Bias correction and model combination

The downscaled TCs from each GCM may be biased compared with the NCEP-downscaled TCs, and biases within the TC characteristics can propagate to become biases in the hazard estimation. TC intensity and annual frequency are both important drivers of coastal flood risk, and both variables may be biased due to biases in GCM projections. Therefore, we perform bias correction at the storm level based on the differences between the NCEP TC frequency and intensity distribution and the GCM-predicted frequency and intensity distribution for the historical period. Using our method of bias correction, we avoid multivariate bias correction on the modelled storm tides and rainfall, which often fail to preserve the entire dependence structure between hazards60. Additionally, bias correction at the storm level is computationally efficient, while bias correction at the hazard level requires performing intensive hydrodynamic simulations for additional thousands of GCM TCs for the historical period.

Specifically, at each location we bias correct the TC frequency by multiplying the GCM-predicted future frequency by the ratio of the NCEP-derived historical frequency and GCM-predicted historical frequency. To correct the GCM-projected TC intensity (Vmax) of each storm set, we first use the quantile delta mapping approach described by Cannon, Sobie and Murdock61 applied to each location along the coast. Essentially, the change between the GCM-projected future (2070–2100) and historical (1984–2005) downscaled Vmax quantiles is added to the NCEP-downscaled historical quantiles to create a corrected future Vmax distribution for each GCM model at each location. Then, by the principle of importance sampling62, the GCM-projected storms are weighted and re-sampled with weights corresponding to the ratio of the corrected Vmax probability density to the GCM-projected Vmax probability density. By doing weighted re-sampling of the storms at each location, we are able to match the corrected future Vmax distribution and consequently generate a storm set at each location that is unbiased with respect to the intensity distribution. Supplementary Fig. 8 shows the bias correction procedure applied at a sample location for a sample GCM, demonstrating that after weighting/re-sampling, the target Vmax distribution is matched accurately. We also create a composite projection for the future climate using a weighted average across all GCM storm sets, where the weights of each GCM are based on their Willmott skill63 in matching the NCEP TC intensity return level curve in the historical period (Supplementary Fig. 9).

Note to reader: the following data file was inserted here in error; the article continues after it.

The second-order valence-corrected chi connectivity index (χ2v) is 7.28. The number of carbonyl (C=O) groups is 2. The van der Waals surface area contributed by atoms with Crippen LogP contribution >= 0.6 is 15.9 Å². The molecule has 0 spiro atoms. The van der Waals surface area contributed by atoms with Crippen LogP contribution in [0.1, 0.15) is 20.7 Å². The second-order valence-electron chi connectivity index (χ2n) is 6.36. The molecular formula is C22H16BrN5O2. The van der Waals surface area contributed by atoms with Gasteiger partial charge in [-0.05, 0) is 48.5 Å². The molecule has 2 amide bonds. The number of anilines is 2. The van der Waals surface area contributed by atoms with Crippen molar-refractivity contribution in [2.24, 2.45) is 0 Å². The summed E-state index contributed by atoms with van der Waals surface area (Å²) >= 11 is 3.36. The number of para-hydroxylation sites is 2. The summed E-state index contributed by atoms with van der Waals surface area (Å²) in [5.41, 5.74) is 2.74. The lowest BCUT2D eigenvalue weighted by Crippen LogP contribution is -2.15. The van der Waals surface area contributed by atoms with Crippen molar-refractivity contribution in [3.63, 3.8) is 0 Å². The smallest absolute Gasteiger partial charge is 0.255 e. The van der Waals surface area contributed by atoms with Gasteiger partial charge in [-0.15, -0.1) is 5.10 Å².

Hydrodynamic modelling

We simulate TC storm tides using the 2D depth-integrated version of the ADCIRC model21,22. We use an unstructured computational mesh developed by Marsooli and Lin23 that spans the entire North Atlantic basin and has resolution varying from >50 km in the deep ocean to ~1 km near the coastline. Eight tidal constituents are incorporated as periodic boundary conditions at the ocean boundaries of the mesh, and tidal data are obtained from the global model of ocean tides, TPXO8-ATLAS64. The timing of the tide is matched to the timing of the synthetic storm (simulated according to the climatology). Wind and pressure fields are developed based on the Vmax and radius to maximum wind (Rmax) of each synthetic TC and physics-based parametric models65,66. Further details regarding the mesh formulation, tidal forcing and wind/pressure models are documented by Marsooli and Lin23. Simulated storm tides from the model configuration used in this study were compared against observed water levels for 191 historical TCs impacting the US East and Gulf coasts, and the model was found to satisfactorily reproduce peak storm tides (with an average root mean square error of 0.31 m and Willmott skill of 0.90)23. In this study we do not account for wave setup because the computational expense of coupled wave-surge model would prevent a large-scale Monte Carlo risk assessment. For each TC we extract peak storm tides at nodes along the coastline that are spaced roughly 25 km apart.